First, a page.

Washington State University math major Annie Lu and alumna and staff member Amethyst Freibott have received Fulbright awards to research and teach, respectively, in Hungary, the Distinguished Scholarships Program said. “Both Annie and Amethyst have detailed plans for their Fulbright experiences that start this fall, and they will be excellent ambassadors in Hungary for both WSU and the U.S.,” said April Seehafer, DSP director.
PULLMAN, Wash.—Washington State University math major Annie Lu and alumna and staff member Amethyst Freibott have received Fulbright awards to research and teach, respectively, in Hungary, the Distinguished Scholarships Program said.
“Both Annie and Amethyst have detailed plans for their Fulbright experiences that start this fall, and they will be excellent ambassadors in Hungary for both WSU and the U.S.,” said April Seehafer, DSP director.
“I am flooded with gratitude to have Fulbright support me in this opportunity to do something I love so much,” said Freibott, who received a Fulbright English Teaching Assistant (ETA) award. She works from Boise as assistant director for the top scholars initiative in the Office of Admissions.
“I’m excited to receive the Fulbright U.S. Student award to study and research abroad,” said Lu. “It’s very rewarding to have years of hard work pay off in this way. I’m lucky to get this opportunity and have a platform to show my work and contribute more.” Lu conducts research into computational mathematical biology with mentor Nikos Voulgarakis.
Sixth International Experience
Freibott (’17 English, minors communication and comparative ethnic studies) never planned to be an educator but believes that teaching English to people around the world prepares them to “champion their own narrative, share their story more effectively, and, in turn, accomplish their goals.” With her Fulbright and working for Educate USA, she will teach English to college students in the cities of Budapest or Veszprem using methods such as storytelling, movies, music, and translation of American stories.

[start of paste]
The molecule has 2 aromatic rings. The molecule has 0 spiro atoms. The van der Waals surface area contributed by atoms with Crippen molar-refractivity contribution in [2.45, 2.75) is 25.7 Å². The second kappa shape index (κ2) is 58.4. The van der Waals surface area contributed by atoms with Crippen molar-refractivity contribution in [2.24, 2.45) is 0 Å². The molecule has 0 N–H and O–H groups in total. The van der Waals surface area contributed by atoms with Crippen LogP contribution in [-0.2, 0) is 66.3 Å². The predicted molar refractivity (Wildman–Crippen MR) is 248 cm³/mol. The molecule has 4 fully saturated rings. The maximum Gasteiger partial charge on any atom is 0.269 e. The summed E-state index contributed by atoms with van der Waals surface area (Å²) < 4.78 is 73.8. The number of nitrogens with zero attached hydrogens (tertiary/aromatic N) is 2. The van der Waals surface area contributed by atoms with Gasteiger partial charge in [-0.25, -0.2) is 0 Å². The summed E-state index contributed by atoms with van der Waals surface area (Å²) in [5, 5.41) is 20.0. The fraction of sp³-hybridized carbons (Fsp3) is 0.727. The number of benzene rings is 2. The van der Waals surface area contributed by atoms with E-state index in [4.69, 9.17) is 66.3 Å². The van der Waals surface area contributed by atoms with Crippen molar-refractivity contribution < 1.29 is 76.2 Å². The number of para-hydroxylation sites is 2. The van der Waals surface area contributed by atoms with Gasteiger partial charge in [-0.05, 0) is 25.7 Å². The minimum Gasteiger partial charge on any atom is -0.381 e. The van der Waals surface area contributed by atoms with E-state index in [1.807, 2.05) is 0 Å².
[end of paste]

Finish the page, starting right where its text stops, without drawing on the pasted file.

Freibott said she cultivated a love of language and learning from childhood years spent in her parents’ bookstore. Her mother Laura now lives in Deer Park, near Spokane, Wash. Her father, Kenneth, is deceased but was a linguist who spoke German, Japanese, and Spanish.
“I found my own voice by studying English, and I want to help others find theirs,” said the Honors College alumna. She said she hopes that her Hungarian students might consider coming to America for an education because she can leverage her WSU experience with college admissions to help them explore possibilities.
Her time in Hungary will be her sixth international experience. She studied in the U.K. and previously was a volunteer teaching English as a second language in Kenya, Mexico, Myanmar, and the Dominican Republic.
With Hungarian ties from her maternal great-grandmother, Freibott will take her own family on her Fulbright adventure. In May, she will marry Garrett Kalt (’18 Strategic Communication and Political Science, and ASWSU vice president), and in September they will move to Budapest.
Math and real-life applications
Lu also values her international ties. The youngest of three children raised in Colorado, she has traveled to China often with her mother Ping Song and father Liangde Lu. They taught her to speak the language as part of the family heritage.
Lu also recently worked at a distance with theoretical physics experts in Berlin as part of a German DAAD RISE science internship. She studied neural networks with coupled phase oscillators. That, plus her undergraduate research with Voulgarakis, has given her familiarity with developing algorithms related to stochastic processes. With her Fulbright, she said, she will be able to explore the sampling side of those algorithms as well as the Markov Chain Monte Carlo (MTMC) methods working with faculty mentor Istvan Mikos at Budapest’s Alfréd Rényi Institute of Mathematics.
She could apply her findings to genome rearrangements that result in large-scale mutations including gene loss, duplications, or acquisitions which can help explain evolutionary processes. Application of such information, could, for example, help fight against mutations of the COVID-19 virus and prepare for future pandemics.
A National Merit Scholar, Lu chose to attend WSU because of its welcoming environment. In addition to her math major and physics minor, she will also graduate with a minor in music. She plays in WSU’s Flute Choir and Wind Symphony.
Lu has two publications in process related to her research with Voulgarakis—first author on one, second on the other. While Lu plans to be a future mathematician and professor, she is keeping options open as to where she might work—perhaps in biology or in finance as a data analyst, she said.
Fortified eligibility with language study
As part of their preparation to apply for the Fulbright, said Seehafer, both Freibott and Lu received funding from the WSU Distinguished Scholarship Opportunity Fund. That helped them to hire tutors to learn about the Hungarian language and culture.
Freibott and Lu bring to 63 the number of WSU students and alumni who have received Fulbright awards to study, research, or teach abroad.
Media contacts: April Seehafer, Director of the WSU Distinguished Scholarships Program, 509-335-8239, firstname.lastname@example.org
Beverly Makhani, Communications Director, DAESA, 509-432-3430, email@example.com